FIG. 3 illustrates a different situation, specifically, a situation in which the target task is not in a computational unit when a signal is received. As illustrated, a signal is originated in the computational unit CU1 targeting the task T1. Note that the computational unit CU1 is operating at priority "6", the task T1 has a priority of "3" and the computational unit CU2 is operating at a priority of "7".
The data supplied from the computational unit CU1 to the memory ME includes the signal and the address TSW1 for the task status word of task T1. Accordingly, the task status word TSW1 is fetched indicating a priority of "3". Assuming the signal from the computational unit 1 justifies an interrupt as indicated by the mask 22 (FIG. 1) the physical memory manager PMM sends the high level task T1 of priority "3" to a link 36. As a result, in due course, the link 36 interrupts the lower-priority task in the computational unit CU2 inserting the task T1. Thus, the interrupt sets the high priority task T1 into a processor to proceed on receipt of a critical signal.
Relating these operations to the system of FIG. 1, assume tasks are being processed in the computational units CU0 through CU15. A task status word for each task is stored in the memory section 14. The priority of the task in each computational unit CU is indicated by the content of priority registers P0 through P15, respectively, and in a priority register 30 of the central control system. Signal registers SG0 through SG15 also are indicated in the computational units CU0-CU15, respectively. These registers simply receive signals to interact with tasks as known in the art.
Assume the existence of a task T19 in the computational unit CU1 of relatively high priority and further assume that the task T19 has need of data from the outside world which is to be received through the input-output processor IOP, availability being indicated by a signal "3" in accordance with well known prior techniques. Assume that the input-output processor IOP provides the signal "3" along with the address TSW19. Specifically, the signal and address for word TSW19 are supplied through the crossbar CR to the memory section 14 resulting in the task status word T19 being fetched into the command register 16 of the physical memory manager PMM. The manager PMM then interprets the task status word TSW19 to determine the location of the task T19 and if the task T19 is in memory, whether or not an interrupt should occur.
It was assumed that the exemplary task T19 is in the computational unit CU1. Consequently, the binary bit in field 20 indicates a "1" and the field 21 indicates the containing computational unit CU1. As a result, the physical memory manager PMM commands transfer of the signal from the input-output processor IOP to the computational unit CU1. In that manner, data is effectively and promptly transferred to tasks present in computational units. Note that no software intervention occurs in the dispatch of signals to computational units running identified tasks.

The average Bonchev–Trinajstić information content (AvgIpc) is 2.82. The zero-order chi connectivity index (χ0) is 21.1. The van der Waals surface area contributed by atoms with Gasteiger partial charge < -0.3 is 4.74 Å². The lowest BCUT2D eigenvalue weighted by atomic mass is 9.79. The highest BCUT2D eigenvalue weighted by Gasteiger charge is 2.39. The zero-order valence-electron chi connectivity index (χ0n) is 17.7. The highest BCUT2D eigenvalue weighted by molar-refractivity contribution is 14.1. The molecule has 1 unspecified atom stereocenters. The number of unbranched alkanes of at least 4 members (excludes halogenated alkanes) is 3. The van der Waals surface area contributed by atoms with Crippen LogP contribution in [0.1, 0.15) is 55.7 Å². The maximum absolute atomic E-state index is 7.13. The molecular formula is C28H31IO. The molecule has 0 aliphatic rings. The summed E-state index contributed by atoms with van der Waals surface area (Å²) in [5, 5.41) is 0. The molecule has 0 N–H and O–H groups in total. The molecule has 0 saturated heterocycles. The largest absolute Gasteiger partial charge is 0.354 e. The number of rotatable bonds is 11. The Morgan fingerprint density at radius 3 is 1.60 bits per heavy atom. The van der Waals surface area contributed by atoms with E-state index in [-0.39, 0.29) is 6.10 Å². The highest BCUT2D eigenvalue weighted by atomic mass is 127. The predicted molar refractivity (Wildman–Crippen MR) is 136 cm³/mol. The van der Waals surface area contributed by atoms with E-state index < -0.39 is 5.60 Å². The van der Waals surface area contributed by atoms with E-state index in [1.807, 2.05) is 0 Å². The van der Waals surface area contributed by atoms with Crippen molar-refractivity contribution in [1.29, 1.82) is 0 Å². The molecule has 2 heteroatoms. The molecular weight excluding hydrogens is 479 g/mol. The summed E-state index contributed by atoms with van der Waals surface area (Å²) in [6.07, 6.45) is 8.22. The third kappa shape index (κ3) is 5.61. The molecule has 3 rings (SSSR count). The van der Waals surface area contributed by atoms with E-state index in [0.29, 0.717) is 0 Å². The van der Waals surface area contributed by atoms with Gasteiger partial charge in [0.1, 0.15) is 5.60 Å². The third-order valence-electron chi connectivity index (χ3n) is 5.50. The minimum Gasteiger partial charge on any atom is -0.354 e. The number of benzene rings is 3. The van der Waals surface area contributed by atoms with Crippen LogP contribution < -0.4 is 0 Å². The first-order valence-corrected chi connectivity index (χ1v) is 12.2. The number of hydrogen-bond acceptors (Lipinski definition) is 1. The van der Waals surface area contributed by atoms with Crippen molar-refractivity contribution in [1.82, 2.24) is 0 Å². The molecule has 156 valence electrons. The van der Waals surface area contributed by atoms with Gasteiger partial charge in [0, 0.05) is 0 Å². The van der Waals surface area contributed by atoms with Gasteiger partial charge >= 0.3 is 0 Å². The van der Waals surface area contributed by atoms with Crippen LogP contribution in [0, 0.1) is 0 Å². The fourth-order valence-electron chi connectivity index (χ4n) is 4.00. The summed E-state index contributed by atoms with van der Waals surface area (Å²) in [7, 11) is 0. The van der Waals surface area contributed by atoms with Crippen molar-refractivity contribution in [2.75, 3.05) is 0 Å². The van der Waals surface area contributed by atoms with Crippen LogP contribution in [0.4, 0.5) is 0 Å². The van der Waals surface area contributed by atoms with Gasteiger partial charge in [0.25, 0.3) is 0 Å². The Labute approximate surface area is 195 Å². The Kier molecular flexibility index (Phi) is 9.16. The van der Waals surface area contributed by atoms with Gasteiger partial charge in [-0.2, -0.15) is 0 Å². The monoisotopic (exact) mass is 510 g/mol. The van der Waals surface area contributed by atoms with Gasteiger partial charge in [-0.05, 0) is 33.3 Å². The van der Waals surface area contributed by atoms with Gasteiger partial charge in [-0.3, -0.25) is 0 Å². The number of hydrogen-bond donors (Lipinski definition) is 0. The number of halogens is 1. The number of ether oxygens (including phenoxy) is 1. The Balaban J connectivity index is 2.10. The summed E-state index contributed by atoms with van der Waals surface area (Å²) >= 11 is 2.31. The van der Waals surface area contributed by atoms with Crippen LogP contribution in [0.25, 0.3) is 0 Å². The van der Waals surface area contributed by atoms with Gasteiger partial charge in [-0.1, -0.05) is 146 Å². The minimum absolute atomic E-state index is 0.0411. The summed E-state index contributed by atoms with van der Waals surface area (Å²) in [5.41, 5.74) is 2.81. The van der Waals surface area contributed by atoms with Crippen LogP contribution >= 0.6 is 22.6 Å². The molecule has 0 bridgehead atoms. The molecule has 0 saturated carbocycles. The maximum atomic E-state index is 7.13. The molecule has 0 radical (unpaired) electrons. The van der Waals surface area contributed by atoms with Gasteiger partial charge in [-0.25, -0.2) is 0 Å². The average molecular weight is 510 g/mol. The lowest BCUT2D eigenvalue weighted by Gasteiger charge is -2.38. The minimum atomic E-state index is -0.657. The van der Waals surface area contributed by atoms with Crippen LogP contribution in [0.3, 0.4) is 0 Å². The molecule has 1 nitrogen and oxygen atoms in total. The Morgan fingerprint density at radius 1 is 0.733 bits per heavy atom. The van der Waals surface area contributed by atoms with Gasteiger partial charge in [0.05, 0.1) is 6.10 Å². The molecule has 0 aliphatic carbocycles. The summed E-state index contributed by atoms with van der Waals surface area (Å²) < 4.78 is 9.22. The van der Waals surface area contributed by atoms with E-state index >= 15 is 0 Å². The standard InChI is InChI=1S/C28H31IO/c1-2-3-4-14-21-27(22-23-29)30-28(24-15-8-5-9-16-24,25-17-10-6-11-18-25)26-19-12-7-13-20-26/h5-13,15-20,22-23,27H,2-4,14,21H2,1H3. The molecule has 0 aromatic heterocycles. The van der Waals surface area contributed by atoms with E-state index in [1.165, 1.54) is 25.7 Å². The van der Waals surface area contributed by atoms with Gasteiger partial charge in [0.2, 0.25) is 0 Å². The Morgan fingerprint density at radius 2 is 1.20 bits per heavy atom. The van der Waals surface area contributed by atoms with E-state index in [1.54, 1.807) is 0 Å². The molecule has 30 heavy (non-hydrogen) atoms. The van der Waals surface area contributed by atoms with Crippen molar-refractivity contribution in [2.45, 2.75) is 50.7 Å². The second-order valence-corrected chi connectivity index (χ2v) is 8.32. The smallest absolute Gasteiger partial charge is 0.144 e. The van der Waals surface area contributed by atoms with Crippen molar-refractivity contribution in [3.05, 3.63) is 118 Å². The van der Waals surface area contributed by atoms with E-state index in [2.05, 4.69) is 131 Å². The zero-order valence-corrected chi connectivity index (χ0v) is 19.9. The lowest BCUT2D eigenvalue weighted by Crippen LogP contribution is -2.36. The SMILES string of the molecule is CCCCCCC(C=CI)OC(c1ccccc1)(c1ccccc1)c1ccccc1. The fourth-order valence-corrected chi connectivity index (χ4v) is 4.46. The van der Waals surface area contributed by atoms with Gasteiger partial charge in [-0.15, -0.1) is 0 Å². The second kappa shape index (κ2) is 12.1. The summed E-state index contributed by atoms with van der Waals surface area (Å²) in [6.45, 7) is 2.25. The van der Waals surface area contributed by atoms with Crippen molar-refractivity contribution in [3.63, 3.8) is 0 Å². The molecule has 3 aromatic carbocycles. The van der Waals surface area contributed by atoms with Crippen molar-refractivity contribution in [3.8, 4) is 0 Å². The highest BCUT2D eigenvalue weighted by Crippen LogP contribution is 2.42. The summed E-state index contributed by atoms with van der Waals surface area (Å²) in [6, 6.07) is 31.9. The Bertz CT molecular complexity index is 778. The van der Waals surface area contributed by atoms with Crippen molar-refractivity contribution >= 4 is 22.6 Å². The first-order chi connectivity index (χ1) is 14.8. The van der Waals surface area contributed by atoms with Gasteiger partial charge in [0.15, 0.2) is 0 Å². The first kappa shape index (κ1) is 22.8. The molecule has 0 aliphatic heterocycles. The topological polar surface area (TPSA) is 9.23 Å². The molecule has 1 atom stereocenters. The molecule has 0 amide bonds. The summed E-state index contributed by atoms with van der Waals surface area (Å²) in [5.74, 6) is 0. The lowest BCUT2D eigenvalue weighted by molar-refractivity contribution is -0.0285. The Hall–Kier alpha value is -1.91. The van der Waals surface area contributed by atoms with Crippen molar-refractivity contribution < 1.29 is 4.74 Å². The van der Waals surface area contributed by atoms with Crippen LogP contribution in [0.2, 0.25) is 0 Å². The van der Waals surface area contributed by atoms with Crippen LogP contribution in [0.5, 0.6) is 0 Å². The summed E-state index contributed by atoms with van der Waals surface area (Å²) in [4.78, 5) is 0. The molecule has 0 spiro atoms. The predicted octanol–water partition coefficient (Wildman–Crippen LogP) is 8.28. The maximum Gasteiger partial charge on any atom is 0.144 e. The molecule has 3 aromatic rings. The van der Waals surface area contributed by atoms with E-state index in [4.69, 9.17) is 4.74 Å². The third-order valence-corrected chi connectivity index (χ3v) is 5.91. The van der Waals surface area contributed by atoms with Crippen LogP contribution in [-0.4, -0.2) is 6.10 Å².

Now, assume that the exemplary task T19 was completed to an extent that it could not proceed without data from the outside world as represented by a signal. Consequently, the task T19 resides in the memory ME awaiting the arrival of a critical signal. Recall, the need for the signal (perhaps with others) is designated in the mask field 22 of the task status word.
Next, assume the arrival of the critical signal from the input-output processor IOP along with the address of the word TSW19. As a result, the task status word for the identified task is supplied to the register 16 in the physical memory manager PMM. In this instance, the field 20 of the task status word indicates that the task is not in a computational unit. Also, the mask field 22 is checked for an indication that the signal merits an interrupt. If so, the priority of the waiting task T19 then is compared with priorities from the register 30 to determine whether or not an interrupt should occur. If the waiting task has greater than routine priority, a computational unit is interrupted and the waiting task is set in such a computational unit for further processing.
If the awaiting task has routine (lowest) priority, it is simply stored in a schedule for priority allocation. Thus, received signals are associated with tasks, then in accordance with mask indications and priority considerations, tasks are either the basis for an interrupt or are set in a schedule for subsequent processing.
As explained above, a task can receive eight different signals each of which is represented by a single bit in each of two fields of the task status word, i.e. fields 22 and 24. Signals are always sent to the addressed task status word in memory, thus allowing signals to be sent without knowing the location of the identified task. Upon receiving a signal, the physical memory manager PMM consults the task status word to determine the location of the target task and the process for proceeding in view of the specified conditions. The process initiated by the occurrence of a signal is illustrated in FIG. 4 and will now be considered. In that regard, assume the occurrence of a signal along with the TSW address for the target task. Implementing the address, the task status word is fetched to the physical memory manager (FIG. 1, register 16) in a step represented by a block 50 in FIG. 4.